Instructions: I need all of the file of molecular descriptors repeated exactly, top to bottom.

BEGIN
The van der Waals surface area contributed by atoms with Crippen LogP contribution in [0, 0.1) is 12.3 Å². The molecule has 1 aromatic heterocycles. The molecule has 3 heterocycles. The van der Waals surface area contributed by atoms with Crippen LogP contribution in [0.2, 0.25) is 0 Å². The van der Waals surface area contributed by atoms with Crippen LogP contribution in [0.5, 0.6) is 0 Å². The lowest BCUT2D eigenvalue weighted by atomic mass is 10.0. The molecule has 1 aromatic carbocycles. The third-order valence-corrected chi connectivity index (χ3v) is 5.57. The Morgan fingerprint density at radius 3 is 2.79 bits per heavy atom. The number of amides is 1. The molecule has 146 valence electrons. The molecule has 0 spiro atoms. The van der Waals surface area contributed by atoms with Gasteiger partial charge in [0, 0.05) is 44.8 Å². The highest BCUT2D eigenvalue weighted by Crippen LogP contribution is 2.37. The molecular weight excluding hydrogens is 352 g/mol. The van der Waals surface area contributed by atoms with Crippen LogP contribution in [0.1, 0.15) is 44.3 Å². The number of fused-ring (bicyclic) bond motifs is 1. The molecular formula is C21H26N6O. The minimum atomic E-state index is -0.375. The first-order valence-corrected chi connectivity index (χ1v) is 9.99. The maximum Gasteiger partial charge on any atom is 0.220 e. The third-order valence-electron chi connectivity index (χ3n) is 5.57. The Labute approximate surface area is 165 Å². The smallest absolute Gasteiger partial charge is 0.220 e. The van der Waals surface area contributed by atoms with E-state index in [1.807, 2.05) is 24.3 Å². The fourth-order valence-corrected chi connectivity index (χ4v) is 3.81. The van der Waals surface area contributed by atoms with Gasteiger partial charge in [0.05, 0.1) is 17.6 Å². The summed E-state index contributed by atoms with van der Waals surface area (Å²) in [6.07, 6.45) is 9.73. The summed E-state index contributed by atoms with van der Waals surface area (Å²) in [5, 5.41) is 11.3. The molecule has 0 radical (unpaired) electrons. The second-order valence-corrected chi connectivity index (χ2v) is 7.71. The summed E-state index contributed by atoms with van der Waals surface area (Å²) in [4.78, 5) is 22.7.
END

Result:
The van der Waals surface area contributed by atoms with Crippen LogP contribution in [0, 0.1) is 12.3 Å². The molecule has 1 aromatic heterocycles. The molecule has 3 heterocycles. The van der Waals surface area contributed by atoms with Crippen LogP contribution in [0.2, 0.25) is 0 Å². The van der Waals surface area contributed by atoms with Crippen LogP contribution in [0.5, 0.6) is 0 Å². The lowest BCUT2D eigenvalue weighted by atomic mass is 10.0. The molecule has 1 aromatic carbocycles. The third-order valence-corrected chi connectivity index (χ3v) is 5.57. The Morgan fingerprint density at radius 3 is 2.79 bits per heavy atom. The number of amides is 1. The molecule has 146 valence electrons. The molecule has 0 spiro atoms. The van der Waals surface area contributed by atoms with Gasteiger partial charge in [0, 0.05) is 44.8 Å². The highest BCUT2D eigenvalue weighted by Crippen LogP contribution is 2.37. The molecular weight excluding hydrogens is 352 g/mol. The van der Waals surface area contributed by atoms with Crippen LogP contribution in [0.1, 0.15) is 44.3 Å². The number of fused-ring (bicyclic) bond motifs is 1. The molecular formula is C21H26N6O. The minimum atomic E-state index is -0.375. The first-order valence-corrected chi connectivity index (χ1v) is 9.99. The maximum Gasteiger partial charge on any atom is 0.220 e. The third-order valence-electron chi connectivity index (χ3n) is 5.57. The Labute approximate surface area is 165 Å². The smallest absolute Gasteiger partial charge is 0.220 e. The van der Waals surface area contributed by atoms with E-state index in [1.807, 2.05) is 24.3 Å². The fourth-order valence-corrected chi connectivity index (χ4v) is 3.81. The van der Waals surface area contributed by atoms with Gasteiger partial charge in [0.05, 0.1) is 17.6 Å². The summed E-state index contributed by atoms with van der Waals surface area (Å²) in [6.07, 6.45) is 9.73. The summed E-state index contributed by atoms with van der Waals surface area (Å²) in [5, 5.41) is 11.3. The molecule has 0 radical (unpaired) electrons. The second-order valence-corrected chi connectivity index (χ2v) is 7.71. The summed E-state index contributed by atoms with van der Waals surface area (Å²) in [4.78, 5) is 22.7.